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The story of a Tudor manor house

A unique building

Join our History Curator on an audio tour exploring the significance of the Oak Room panels.

 

Abington Park Museum is housed in a much altered manor house dating to the 1500s, with a Grade I listing. It has a unique history having been used as a rural medieval farm manor house, country house, asylum and lately a museum. The building sits in what was Northampton’s first public park, opened in 1897, situated in a much loved and attractive suburb of Northampton.

We offer monthly prebooked tours of the building which are suitable for adults. We can also provide prebooked group visits

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A medieval house

The house dates back over 500 years and the estate itself goes back further, recorded in the 1086 Domesday Survey. After passing through the hands of several families, it came into the ownership of the Barnard family in the early 1500s who owned and lived in the Manor for over 250 years.

The oldest parts of the house we can see today date from when the Barnard’s had it in their possession. These include the great hall and the oak room which date from 1530. Dendrochronology, a dating process using wood on the roof, has dated the building to between 1496 and 1508. The roof has been noted as one of the finest structures of its kind as many have been covered by later ceilings. To the east there would have been a service range probably with a buttery and pantry. The kitchens would have been apart from the main building and food was served through one of the doors in the north wall. To the west there would have been a two storey cross wing with private chamber for the family. The step is evidence of a raised dias or platform for the head table which was removed sometime after 1670.

A set of curiously carved panels

These panels date from between 1485 and 1508 and include scenes charting the labours of the months and allegorical tales. Other panels, including the vine carvings, were added after the move to fill in gaps. The carvings are some of the finest examples in the country, especially the linen fold design. Linen fold panelling is named after folded cloth. Many of these panels feature symbols that represent the families that owned Abington. The Bernards are often represented by a bear and the Lyllings by three pikes.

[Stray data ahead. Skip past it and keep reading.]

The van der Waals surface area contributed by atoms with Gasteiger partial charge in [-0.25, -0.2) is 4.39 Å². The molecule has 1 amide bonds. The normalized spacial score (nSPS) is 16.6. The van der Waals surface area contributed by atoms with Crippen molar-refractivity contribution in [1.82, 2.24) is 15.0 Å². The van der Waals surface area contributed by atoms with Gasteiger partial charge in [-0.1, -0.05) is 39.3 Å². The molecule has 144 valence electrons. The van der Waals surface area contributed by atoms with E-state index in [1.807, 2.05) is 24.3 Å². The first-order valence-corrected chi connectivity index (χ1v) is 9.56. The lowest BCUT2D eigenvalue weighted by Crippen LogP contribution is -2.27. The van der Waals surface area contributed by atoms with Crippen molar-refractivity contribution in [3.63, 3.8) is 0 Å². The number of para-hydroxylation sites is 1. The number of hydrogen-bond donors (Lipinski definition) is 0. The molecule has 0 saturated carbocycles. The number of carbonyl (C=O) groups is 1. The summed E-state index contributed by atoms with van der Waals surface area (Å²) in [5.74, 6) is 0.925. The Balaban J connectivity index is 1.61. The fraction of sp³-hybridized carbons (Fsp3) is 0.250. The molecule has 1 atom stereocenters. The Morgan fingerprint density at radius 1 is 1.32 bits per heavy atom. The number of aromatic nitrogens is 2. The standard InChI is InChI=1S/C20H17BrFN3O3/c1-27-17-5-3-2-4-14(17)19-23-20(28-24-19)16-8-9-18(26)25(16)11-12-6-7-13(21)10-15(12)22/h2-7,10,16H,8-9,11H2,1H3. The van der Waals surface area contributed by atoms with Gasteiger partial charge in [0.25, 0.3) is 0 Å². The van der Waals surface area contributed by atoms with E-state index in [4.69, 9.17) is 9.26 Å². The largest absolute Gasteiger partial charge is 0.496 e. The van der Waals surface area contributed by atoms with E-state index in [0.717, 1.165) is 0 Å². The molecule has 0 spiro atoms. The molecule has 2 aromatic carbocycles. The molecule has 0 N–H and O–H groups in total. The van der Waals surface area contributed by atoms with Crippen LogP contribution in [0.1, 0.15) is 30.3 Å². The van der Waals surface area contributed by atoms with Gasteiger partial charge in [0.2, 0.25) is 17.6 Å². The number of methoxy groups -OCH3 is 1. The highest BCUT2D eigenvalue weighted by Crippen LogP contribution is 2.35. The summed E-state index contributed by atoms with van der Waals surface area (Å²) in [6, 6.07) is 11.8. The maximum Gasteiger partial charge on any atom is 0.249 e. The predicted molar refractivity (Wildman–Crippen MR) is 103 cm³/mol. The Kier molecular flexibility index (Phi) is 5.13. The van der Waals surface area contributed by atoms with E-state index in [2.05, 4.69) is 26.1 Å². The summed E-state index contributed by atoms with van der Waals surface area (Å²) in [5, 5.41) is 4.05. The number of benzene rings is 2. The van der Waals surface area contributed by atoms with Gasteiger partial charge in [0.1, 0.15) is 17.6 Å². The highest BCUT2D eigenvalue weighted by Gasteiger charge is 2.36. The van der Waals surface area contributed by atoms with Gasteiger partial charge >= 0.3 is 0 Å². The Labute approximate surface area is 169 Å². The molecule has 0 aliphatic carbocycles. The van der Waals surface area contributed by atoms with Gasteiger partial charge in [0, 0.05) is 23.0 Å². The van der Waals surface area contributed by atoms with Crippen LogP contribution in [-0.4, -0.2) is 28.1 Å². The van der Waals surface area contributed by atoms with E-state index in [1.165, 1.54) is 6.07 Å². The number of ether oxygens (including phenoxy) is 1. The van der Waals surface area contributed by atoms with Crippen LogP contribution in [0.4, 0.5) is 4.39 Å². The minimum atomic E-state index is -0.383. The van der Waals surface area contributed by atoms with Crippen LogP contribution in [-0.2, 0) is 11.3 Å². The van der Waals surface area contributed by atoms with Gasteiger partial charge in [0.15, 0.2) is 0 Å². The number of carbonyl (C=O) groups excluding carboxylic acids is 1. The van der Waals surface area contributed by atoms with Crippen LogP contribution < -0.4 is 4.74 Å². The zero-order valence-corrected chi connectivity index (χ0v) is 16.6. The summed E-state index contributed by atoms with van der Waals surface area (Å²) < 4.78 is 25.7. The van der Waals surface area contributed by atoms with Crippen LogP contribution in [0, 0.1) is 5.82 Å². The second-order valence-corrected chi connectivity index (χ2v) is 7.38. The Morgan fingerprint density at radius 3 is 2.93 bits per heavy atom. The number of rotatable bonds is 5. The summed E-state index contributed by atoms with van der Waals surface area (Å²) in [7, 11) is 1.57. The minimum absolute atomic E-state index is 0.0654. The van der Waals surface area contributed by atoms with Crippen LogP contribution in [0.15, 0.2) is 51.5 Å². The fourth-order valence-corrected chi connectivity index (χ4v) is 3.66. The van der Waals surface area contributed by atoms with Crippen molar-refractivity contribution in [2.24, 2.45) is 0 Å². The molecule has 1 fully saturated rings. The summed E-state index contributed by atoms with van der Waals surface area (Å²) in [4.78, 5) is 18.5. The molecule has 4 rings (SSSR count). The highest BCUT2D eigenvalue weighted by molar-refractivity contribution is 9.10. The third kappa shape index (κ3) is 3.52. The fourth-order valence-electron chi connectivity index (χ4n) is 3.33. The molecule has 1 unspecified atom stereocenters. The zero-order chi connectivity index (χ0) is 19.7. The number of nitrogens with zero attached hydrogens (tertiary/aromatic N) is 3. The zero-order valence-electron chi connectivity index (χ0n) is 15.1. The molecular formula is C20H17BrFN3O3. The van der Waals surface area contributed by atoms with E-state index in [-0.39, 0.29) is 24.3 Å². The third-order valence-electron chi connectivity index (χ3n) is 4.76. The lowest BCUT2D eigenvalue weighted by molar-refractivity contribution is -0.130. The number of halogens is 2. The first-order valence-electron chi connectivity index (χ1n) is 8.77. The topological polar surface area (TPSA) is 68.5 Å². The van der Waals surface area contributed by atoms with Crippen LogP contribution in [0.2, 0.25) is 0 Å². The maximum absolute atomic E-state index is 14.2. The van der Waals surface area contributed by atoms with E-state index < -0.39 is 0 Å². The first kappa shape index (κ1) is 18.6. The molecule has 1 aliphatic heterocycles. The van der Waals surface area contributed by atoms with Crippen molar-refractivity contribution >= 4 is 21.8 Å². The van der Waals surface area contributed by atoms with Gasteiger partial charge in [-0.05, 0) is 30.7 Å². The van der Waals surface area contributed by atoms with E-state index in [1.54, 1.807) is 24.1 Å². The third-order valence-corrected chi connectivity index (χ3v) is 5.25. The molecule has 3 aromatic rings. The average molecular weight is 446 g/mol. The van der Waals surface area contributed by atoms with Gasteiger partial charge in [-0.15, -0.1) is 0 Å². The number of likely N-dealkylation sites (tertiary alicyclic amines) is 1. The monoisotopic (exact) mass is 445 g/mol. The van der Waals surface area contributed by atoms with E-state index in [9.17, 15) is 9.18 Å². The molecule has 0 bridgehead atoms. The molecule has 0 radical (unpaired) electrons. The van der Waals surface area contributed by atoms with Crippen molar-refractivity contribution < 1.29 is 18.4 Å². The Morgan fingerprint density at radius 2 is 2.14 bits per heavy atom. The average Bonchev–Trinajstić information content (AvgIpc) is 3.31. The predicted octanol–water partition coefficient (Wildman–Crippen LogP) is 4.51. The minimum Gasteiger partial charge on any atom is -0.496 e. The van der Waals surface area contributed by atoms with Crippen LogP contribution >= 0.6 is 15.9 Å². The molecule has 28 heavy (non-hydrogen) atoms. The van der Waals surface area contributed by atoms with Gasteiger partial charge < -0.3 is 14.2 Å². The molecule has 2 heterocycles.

Audio tour of the oak room panels

A lost Shakespeare play

In 1642 John Barnard married Elizabeth Nash, the granddaughter of Shakespeare and his last surviving descendent. In the past speculation arose that, while she lived in Abington, Elizabeth hid away papers and unpublished plays and poems of the Bard, but nothing has ever come to light. The manor was sold on to the Thursby family in 1669, who pulled down the manor and rebuilt it on a larger scale employing the important architect Francis Smith of Warwick, but retained some of the original house in the planning. He demolished the protruding end of the cross wing and created a new, two storey, south front creating a drawing room and a breakfast room. It was further enlarged and remodelled between 1738-1743.

A modern asylum

In 1845, following its sale to London banker Lewis Lloyd, Abington Manor was let out and converted into an asylum by Dr Octavius Pritchard who employed his own forward thinking, sympathetic approach to treating his patients. The building was converted to create a series of bedrooms and day rooms. It remained as an asylum until 1892.

A museum for the borough

The Manor reverted to the ownership of Lewis Lloyd’s grand-daughter, Lady Wantage who donated it to the Borough of Northampton. In 1897 it was opened up to the public as a museum in commemoration of Queen Victoria’s Diamond Jubilee. Today the house and park are owned and managed by Northampton Borough Council. The house today is home to Abington Park Museum and the park is a popular attraction with local residents.

Virtual Tour

You may like to view our Abington Park Museum virtual tour.

Abington Park Museum virtual tour